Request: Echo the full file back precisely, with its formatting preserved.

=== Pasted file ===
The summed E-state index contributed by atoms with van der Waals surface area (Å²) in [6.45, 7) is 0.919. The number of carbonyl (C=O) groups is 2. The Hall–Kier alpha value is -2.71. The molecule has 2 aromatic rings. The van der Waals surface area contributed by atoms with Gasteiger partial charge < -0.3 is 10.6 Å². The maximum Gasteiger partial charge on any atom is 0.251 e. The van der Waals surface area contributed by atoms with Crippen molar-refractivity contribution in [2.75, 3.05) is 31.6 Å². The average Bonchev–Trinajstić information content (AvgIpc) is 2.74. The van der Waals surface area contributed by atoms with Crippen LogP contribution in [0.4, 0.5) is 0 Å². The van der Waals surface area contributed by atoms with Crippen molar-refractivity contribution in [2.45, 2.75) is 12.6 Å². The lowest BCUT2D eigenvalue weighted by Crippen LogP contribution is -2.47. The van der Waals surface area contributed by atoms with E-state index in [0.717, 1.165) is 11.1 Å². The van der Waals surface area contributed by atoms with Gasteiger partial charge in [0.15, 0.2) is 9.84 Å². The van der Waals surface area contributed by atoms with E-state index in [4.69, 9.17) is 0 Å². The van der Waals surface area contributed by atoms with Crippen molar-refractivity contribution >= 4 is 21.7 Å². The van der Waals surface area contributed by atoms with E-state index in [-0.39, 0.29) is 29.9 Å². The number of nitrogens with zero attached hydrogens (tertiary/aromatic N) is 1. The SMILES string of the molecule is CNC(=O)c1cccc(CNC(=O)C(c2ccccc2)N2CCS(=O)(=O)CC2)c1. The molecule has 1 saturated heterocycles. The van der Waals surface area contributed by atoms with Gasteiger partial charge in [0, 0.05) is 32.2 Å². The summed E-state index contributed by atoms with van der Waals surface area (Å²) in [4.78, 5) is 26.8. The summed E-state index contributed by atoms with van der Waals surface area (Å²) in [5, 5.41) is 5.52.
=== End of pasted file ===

The summed E-state index contributed by atoms with van der Waals surface area (Å²) in [6.45, 7) is 0.919. The number of carbonyl (C=O) groups is 2. The Hall–Kier alpha value is -2.71. The molecule has 2 aromatic rings. The van der Waals surface area contributed by atoms with Gasteiger partial charge < -0.3 is 10.6 Å². The maximum Gasteiger partial charge on any atom is 0.251 e. The van der Waals surface area contributed by atoms with Crippen molar-refractivity contribution in [2.75, 3.05) is 31.6 Å². The average Bonchev–Trinajstić information content (AvgIpc) is 2.74. The van der Waals surface area contributed by atoms with Crippen LogP contribution in [0.4, 0.5) is 0 Å². The van der Waals surface area contributed by atoms with Crippen molar-refractivity contribution in [2.45, 2.75) is 12.6 Å². The lowest BCUT2D eigenvalue weighted by Crippen LogP contribution is -2.47. The van der Waals surface area contributed by atoms with E-state index in [0.717, 1.165) is 11.1 Å². The van der Waals surface area contributed by atoms with Gasteiger partial charge in [0.15, 0.2) is 9.84 Å². The van der Waals surface area contributed by atoms with E-state index in [4.69, 9.17) is 0 Å². The van der Waals surface area contributed by atoms with Crippen molar-refractivity contribution >= 4 is 21.7 Å². The van der Waals surface area contributed by atoms with E-state index in [-0.39, 0.29) is 29.9 Å². The number of nitrogens with zero attached hydrogens (tertiary/aromatic N) is 1. The SMILES string of the molecule is CNC(=O)c1cccc(CNC(=O)C(c2ccccc2)N2CCS(=O)(=O)CC2)c1. The molecule has 1 saturated heterocycles. The van der Waals surface area contributed by atoms with Gasteiger partial charge in [0, 0.05) is 32.2 Å². The summed E-state index contributed by atoms with van der Waals surface area (Å²) in [4.78, 5) is 26.8. The summed E-state index contributed by atoms with van der Waals surface area (Å²) in [5, 5.41) is 5.52.